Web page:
Comments on the soul

I am not sure how many people read the comments to my posts but quite often the commenters are very knowledge and their comments are more informative than the posts themselves. My post yesterday on questions about the soul is one such case. If anyone is interested in learning about the origins of the various concepts concerning the soul, I strongly urge you to read the comments to that post.

Where is your soul located?

When I came across this article by Candida Moss and Jessica Baron with the title Where in your body is your soul? I groaned, expecting yet another mushy spiritual mess. (I am sure that many readers of this blog had a similar reaction when seeing the post title.) But it is actually quite an interesting article, tracing the origins of the concept of the soul and how people have addressed the numerous problems associated with it.
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Creationists must love Turkey

It is really not surprising how fundamentalism is the same irrespective of the religion because at root it requires the putting on of blinkers on young people so that they believe dogma and not question anything. A draft of the new science curriculum for Turkish students has deferred the teaching of evolution until students enter college because it is too ‘controversial’ and students may bot be able to understand the scientific issues involved. Actually, of pretty much all the major ideas in science, evolution is the easiest to explain and understand.
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Personal views and public policy

The leader of the UK Liberal Democratic Party Tim Farron has become the latest casualty of the election and resigned, saying that it appears that you cannot be its party leader and a Christian anymore.

Tim Farron has announced his resignation as Liberal Democrat leader after he was repeatedly pressed during the general election over his personal beliefs on issues including homosexuality.

Farron issued a statement on Wednesday night saying he felt “remaining faithful to Christ” was incompatible with leading his party. It is understood several senior figures in the party had visited Farron in recent days to attempt to persuade him to step down, though he was initially reluctant.

Throughout the election campaign, Farron was questioned over his attitude to homosexuality and abortion, though he insisted he did not believe gay sex was a sin and has said he was pro-choice.

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The Noah’s Ark story is one big mess

A young-Earth creationist geologist by the name of Dr. Andrew Snelling is suing the National Park Service to be allowed to take 60 rocks out of the Grand Canyon so that he can prove that the Great Flood of Noah actually happened. He is being supported in his legal battle by a conservative Christian legal group known as the Alliance Defending Freedom. Candida Moss uses that case to anchor her article about why that famous story is far messier than what the Bible actually says.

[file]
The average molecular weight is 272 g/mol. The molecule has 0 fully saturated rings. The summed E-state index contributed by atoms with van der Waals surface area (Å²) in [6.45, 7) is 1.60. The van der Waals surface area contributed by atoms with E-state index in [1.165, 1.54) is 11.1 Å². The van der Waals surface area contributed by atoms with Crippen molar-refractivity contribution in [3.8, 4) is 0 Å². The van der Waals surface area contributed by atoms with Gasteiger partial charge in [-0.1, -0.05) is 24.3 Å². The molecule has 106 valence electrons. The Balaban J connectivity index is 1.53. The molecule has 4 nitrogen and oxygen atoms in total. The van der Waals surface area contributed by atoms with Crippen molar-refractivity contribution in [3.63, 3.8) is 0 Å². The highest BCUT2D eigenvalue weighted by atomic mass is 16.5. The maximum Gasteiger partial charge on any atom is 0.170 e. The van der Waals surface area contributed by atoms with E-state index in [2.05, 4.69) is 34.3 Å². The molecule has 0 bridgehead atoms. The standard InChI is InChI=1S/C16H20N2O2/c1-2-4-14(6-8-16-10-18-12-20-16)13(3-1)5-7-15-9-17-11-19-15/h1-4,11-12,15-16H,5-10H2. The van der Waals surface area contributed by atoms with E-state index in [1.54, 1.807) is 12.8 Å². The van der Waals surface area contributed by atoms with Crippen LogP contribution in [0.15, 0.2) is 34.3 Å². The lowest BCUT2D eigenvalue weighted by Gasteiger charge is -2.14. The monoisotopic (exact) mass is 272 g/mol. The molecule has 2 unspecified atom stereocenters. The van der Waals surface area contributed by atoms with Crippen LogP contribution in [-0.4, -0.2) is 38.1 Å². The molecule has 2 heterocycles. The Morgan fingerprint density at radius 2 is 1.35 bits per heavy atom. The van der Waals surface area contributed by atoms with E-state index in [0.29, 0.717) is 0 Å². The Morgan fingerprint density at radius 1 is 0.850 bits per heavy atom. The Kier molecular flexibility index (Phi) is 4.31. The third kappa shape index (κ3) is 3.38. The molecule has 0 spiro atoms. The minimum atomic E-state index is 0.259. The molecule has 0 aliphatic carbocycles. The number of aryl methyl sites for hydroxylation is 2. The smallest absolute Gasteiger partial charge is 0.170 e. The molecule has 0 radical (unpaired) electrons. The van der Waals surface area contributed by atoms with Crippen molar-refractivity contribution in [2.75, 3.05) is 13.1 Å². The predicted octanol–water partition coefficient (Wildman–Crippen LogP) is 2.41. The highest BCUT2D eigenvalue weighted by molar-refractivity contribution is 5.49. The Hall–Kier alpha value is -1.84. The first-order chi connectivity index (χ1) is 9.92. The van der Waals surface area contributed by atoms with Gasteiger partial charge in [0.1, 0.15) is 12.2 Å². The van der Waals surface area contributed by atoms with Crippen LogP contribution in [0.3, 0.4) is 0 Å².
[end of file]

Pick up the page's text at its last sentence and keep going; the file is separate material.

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People are very good at predicting the past

The Book of Revelation is something that biblical scholars have been trying to interpret for centuries. As with all such documents that consist of a nutty blend of grotesque and vivid but opaque imagery, it provides plenty of opportunities for imaginative people to come up with fanciful scenarios. The usual Christian view is that it portends what will happen in the so-called End Times when Jesus returns and metes out bloody justice.
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Who would want to steal the body parts of Catholic saints?

One of the truly weird aspects of Roman Catholicism is their preservation and veneration of body parts of those declared by the church to be saints, seemingly in the belief that viewing and praying to those bits increases your chances of having your prayers answered. This article lists some of the body parts that have been preserved, including (if you can imagine it) Jesus’s foreskin, It is a macabre practice, to put it mildly. This news item about a brain fragment of a saint being stolen raises the weirdness all the way to 11.
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Good and bad news from Ireland

Leo Varadkar has been elected leader of the Fine Gael party in the Republic of Ireland which means that he will become the country’s next taoiseach, the equivalent of prime minister. On the positive side is the fact that the 38-year old Varadkar is the son of an Indian immigrant father and Irish mother. He is also gay. Neither of these is insignificant given the overwhelming Roman Catholic culture of the country and the rise of anti-immigrant sentiment that saw the passage in 2004 of legislation that removed citizenship rights from the Irish-born children of non-national parents.
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Should a racist and homophobe have a tennis stadium named after her?

Tennis great Martina Navratilova has not been shy about speaking her mind and trying to advance the cause of women and the LGBT community. She has now called on Australian authorities to rename the Margaret Court Arena, one of the main courts where the Australian Open is played, because Court is a racist and a homophobe and is thus not worthy of the honor, though there is no denying her tennis accomplishments.
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